Born: 8 February 1926
Died: 4 February 1968
Birthplace: Salt Lake City, Utah
Best known as: The basis for Dean Moriarity in Jack Kerouac's On the Road
Neal Cassady wasn't much of a writer, and yet he is considered a pillar -- a muse, it's said -- of the Beat Generation, the American narcotized literary movement of the 1950s and '60s that gave celebrity status to writers Jack Kerouac, Allen Ginsberg and Ken Kesey. Cassady had a rough childhood in Salt Lake City and Denver; his entry into adulthood was all about petty crimes, including a year in jail from 1944 to 1945. He then went to New York City, where he befriended a Columbia University crowd that included Kerouac and Ginsberg (and William S. Burroughs). Cassady was by all accounts a hard-partying, larger-than-life figure, and was immortalized as the character Dean Moriarty in Kerouac's 1957 novel On the Road, and later noted as the "hero" inspiration for his sometime-lover Ginsberg's famous poem "Howl." Cassady settled in central California in the early 1960s, and from then on had a kind of dual life -- sometimes he was the married family man who worked for the railroads, and sometimes he was "Cowboy Neal," off on LSD-fueled benders with the Grateful Dead, or driving a hippie bus ("Further") cross-country for Kesey's so-called Merry Pranksters. Cassady was found comatose alongside some railroad tracks in Mexico in the winter of 1968, and died a short while later, a few days before his 42nd birthday. His autobiographical novel, The First Third, was published three years after his death, but Cassady's not famous for being a writer. He's famous for other writers admiring him, as in the works of Kerouac and Ginsberg, and in Ken Kesey's story "The Day After Superman Died."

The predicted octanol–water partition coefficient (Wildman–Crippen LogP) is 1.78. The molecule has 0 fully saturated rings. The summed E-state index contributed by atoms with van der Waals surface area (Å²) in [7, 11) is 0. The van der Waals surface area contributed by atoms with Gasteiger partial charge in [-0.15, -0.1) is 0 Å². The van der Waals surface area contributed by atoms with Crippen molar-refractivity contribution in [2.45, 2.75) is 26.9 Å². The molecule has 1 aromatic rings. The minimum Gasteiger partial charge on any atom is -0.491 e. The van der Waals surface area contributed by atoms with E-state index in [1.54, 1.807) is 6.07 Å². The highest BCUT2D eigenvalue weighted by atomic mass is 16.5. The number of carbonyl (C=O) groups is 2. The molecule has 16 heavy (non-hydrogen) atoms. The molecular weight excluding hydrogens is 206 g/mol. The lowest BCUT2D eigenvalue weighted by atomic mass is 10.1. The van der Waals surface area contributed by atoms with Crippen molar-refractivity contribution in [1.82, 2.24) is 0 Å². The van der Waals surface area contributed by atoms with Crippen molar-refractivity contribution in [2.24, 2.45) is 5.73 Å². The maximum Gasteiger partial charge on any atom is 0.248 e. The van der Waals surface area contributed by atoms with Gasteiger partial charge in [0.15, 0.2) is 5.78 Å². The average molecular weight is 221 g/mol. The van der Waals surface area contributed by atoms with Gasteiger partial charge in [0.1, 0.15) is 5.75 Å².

Extra credit: Yes, the spelling of Neal Cassady's surname is all over the map, and sometimes appears as "Cassidy," "Casady" and other variations.
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